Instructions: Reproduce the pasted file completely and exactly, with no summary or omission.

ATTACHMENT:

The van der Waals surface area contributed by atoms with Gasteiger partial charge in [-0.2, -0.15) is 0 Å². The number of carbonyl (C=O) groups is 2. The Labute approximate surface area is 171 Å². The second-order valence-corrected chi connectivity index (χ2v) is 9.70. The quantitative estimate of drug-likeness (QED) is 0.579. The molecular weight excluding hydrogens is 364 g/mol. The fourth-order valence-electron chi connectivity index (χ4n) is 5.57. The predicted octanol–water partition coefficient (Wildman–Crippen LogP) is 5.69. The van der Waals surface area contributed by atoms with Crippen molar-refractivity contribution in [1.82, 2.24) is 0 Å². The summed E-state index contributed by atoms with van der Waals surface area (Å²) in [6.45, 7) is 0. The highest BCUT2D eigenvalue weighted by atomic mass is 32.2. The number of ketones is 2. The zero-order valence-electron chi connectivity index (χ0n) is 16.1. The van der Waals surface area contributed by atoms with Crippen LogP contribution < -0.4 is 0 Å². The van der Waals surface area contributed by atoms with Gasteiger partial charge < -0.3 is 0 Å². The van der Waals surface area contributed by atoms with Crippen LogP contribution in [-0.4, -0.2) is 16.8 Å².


The van der Waals surface area contributed by atoms with Gasteiger partial charge in [-0.2, -0.15) is 0 Å². The number of carbonyl (C=O) groups is 2. The Labute approximate surface area is 171 Å². The second-order valence-corrected chi connectivity index (χ2v) is 9.70. The quantitative estimate of drug-likeness (QED) is 0.579. The molecular weight excluding hydrogens is 364 g/mol. The fourth-order valence-electron chi connectivity index (χ4n) is 5.57. The predicted octanol–water partition coefficient (Wildman–Crippen LogP) is 5.69. The van der Waals surface area contributed by atoms with Crippen molar-refractivity contribution in [1.82, 2.24) is 0 Å². The summed E-state index contributed by atoms with van der Waals surface area (Å²) in [6.45, 7) is 0. The highest BCUT2D eigenvalue weighted by atomic mass is 32.2. The number of ketones is 2. The zero-order valence-electron chi connectivity index (χ0n) is 16.1. The van der Waals surface area contributed by atoms with Crippen LogP contribution < -0.4 is 0 Å². The van der Waals surface area contributed by atoms with Gasteiger partial charge < -0.3 is 0 Å². The van der Waals surface area contributed by atoms with Crippen LogP contribution in [-0.4, -0.2) is 16.8 Å².